Good Oral Health for Life Blog: Gum Disease

What’s the big deal about gum disease? 

When we get busy in our day to day lives, when we’re in poor health, or when we’re feeling low, it’s not unusual to neglect our daily mouth care. Whether we take care of ourselves or have a personal assistant, it’s important to prevent disease. As the bacteria builds up on our teeth and gums, the common result is a gum infection that causes our gums to bleed, especially in the earlier stages. Why does that matter?

  • Oral-systemic (Mouth-Whole Body)
    • The body has one common bloodstream. When infected gums (periodontitis) bleed, the bacteria causing the infection enters the bloodstream. This can increase the risk of: 
      • heart attack 
      • stroke
      • diabetic complications
      • pneumonia
      • chronic obstructive pulmonary disease (COPD)
      • rheumatoid arthritis
      • osteoporosis  
    • Infection of the gums (gingivitis or periodontitis) lowers the immunity level decreasing the ability to recover from injury or illness and can worsen certain medical conditions.




Daily effective plaque removal and regular professional dental services will reduce the incidence and severity of whole body health issues and have a positive impact on a person’s well-being. Because the health of the mouth and the rest of the body are interconnected, overall health is closely connected to healthy gums, teeth, tongue, and mouth.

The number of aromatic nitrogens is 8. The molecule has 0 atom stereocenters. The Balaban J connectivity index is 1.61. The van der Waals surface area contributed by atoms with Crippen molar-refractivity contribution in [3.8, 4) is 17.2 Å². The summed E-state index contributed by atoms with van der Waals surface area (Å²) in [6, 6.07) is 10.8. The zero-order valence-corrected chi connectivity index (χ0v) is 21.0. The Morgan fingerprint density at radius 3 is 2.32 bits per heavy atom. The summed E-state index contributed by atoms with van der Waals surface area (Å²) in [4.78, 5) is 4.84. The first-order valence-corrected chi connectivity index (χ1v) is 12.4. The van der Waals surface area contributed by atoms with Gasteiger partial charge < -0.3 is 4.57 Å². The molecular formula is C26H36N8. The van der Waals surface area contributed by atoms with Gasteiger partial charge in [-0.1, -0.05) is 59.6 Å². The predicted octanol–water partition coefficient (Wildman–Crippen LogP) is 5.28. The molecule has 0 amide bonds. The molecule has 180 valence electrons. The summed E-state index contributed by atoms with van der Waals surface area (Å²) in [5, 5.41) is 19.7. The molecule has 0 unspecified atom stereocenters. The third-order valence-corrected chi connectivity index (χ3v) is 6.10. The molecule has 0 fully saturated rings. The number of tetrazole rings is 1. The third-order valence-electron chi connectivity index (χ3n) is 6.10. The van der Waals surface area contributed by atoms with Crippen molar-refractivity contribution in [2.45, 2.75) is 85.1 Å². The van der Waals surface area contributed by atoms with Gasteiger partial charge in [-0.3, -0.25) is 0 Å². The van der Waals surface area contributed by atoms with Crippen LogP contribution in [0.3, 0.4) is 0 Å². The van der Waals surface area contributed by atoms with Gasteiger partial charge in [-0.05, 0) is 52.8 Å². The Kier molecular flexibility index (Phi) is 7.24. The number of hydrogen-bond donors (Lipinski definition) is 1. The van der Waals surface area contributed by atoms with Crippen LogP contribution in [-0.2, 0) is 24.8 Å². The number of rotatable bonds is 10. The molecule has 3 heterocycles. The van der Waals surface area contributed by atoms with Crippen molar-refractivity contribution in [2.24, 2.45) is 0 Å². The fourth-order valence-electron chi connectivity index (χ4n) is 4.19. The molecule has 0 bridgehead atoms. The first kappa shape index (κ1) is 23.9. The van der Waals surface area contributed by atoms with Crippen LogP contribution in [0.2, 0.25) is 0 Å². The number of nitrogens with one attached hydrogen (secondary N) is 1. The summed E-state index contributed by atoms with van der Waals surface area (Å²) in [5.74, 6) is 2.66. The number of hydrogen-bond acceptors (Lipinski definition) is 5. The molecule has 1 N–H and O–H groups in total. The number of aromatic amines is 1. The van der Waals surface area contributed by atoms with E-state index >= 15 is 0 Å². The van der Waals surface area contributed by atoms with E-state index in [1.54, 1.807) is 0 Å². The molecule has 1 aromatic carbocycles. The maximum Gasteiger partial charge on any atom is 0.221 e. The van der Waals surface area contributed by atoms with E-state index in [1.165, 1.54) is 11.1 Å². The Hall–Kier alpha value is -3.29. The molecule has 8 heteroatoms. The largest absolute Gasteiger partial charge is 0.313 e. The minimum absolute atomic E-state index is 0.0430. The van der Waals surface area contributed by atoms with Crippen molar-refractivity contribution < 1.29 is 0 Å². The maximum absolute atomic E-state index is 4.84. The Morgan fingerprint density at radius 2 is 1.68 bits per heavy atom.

Next Month: Dental Costs vs. Disease Prevention; Simple Mouth Care Tips

Over the next few months, we will share a series of articles written by GCOA summer intern and dental hygienist Pam Cushenan,  MS TDEV, RDH, ATI, about oral health care for older Georgians. 

Pam Cushenan, MS TDEV, RDH, ATI, Is a licensed practitioner of dental hygiene since 1987 and the CEO and founder of SOFT Smiles, LLC in 2006. After many years of working with older adults and cognitively impaired patients, she developed the SOFT SmilesTM training program for caregivers of aging special needs patients. Pam has devoted much time and energy to developing resources and reaching an ever-growing number of caregivers across Georgia. She conducts education and training courses for families, care providers, and health professionals to provide them with the latest information in addressing the needs of this special population. In addition, she makes time to provide preventive oral care services to elders in long-term care settings.

In 2005, she joined the faculty of Georgia State University Perimeter College, Dunwoody as a full-time educator in the dental hygiene program. To date, a number of her articles have been published in oral health columns for the Alzheimer’s Association Magazine, RDH, Modern Hygienist, the Sunstar Dental Hygiene Newsletter, and Dimensions of Dental Hygiene. Today, she works tirelessly to combine her training techniques and educational methods to benefit students, professional and family caregivers, and functionally independent seniors in presentations and workshops across the country.